| Quote #4
As they listened [to Tom Bombadil], they began to understand the lives of the Forest, apart from themselves, indeed to feel themselves as the strangers where all other things were at home. [...] It was not called the Old Forest without reason, for it was indeed ancient, a survivor of vast forgotten woods; and in it they lived yet, aging no quicker than the hills, the fathers of the fathers of trees, remembering times when they were lords. (1.7.41)
We've argued that the Tom Bombadil chapters are a good set-up to the adventures to come: they give the Hobbits a chance to experience the world outside the Shire without the safety net of the rest of the Fellowship. At the same time, this sudden digression into the ancient history of the Old Forest does seem a little tangential. Why do you think Tolkien includes Tom Bombadil and Old Man Willow? How does Tom Bombadil provide a larger context to Sauron and the events of Middle-earth? How does Tom Bombadil's sense of time differ from that of all the other characters? What purpose does he seem to play in starting out the series as a whole?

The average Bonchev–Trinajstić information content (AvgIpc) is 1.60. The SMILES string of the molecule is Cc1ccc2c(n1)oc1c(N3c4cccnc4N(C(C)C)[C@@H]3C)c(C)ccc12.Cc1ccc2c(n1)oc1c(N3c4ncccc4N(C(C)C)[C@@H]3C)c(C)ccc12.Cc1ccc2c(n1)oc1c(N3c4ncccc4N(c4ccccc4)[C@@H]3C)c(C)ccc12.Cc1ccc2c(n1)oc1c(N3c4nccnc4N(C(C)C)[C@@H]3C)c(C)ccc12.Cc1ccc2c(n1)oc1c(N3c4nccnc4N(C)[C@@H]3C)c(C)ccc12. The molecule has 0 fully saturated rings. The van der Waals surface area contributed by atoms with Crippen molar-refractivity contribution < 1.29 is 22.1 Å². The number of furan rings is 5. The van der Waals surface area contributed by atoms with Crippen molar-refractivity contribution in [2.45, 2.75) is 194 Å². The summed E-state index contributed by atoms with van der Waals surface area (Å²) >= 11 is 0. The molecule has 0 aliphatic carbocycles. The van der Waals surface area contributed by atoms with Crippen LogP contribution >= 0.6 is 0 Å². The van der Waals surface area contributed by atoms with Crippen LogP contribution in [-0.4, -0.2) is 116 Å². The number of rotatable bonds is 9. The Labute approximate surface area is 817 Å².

| Quote #5
"Hey there!" cried Tom, glancing towards him with a most seeing look in his shining eyes. "Hey! Come Frodo, there! Where be you a-going? Old Tom Bombadil's not as blind as that yet. Take off your golden ring! Your hand's more fair without it. Come back! Leave your game and sit down beside me! We must talk a while more, and think about the morning." (1.7.60-1)
What do you think Tom Bombadil is? Why does the Ring have no power over him? What keeps him free of its influence? Why does Tom Bombadil get a free pass as far as Sauron's evil is concerned? Can you imagine anything that would threaten Tom, or is he invincible?
| Quote #6
At last Frodo spoke with hesitation. "I believed that you were a friend before the letter came," he said, "or at least I wished to. You have frightened me several times, tonight, but never in the way that servants of the Enemy would, or so I imagine. I think one of his spies would – well, seem fairer and feel fouler, if you understand." (1.10.85)
Frodo's weird logic here is that, because Aragorn is frightening, he must be a good guy. Bad guys would seem nicer but be crueler, he feels. What do you think of the idea that evil likes to appear good? Are there examples in the Lord of the Rings of enemies who seem fair and are foul? After all, many of the agents of Sauron whom they meet on the road to Rivendell actively look evil: consider arrogant-looking Bill Ferny and his goblin-faced southern friend. And of course, the Ringwraiths don't exactly seem friendly.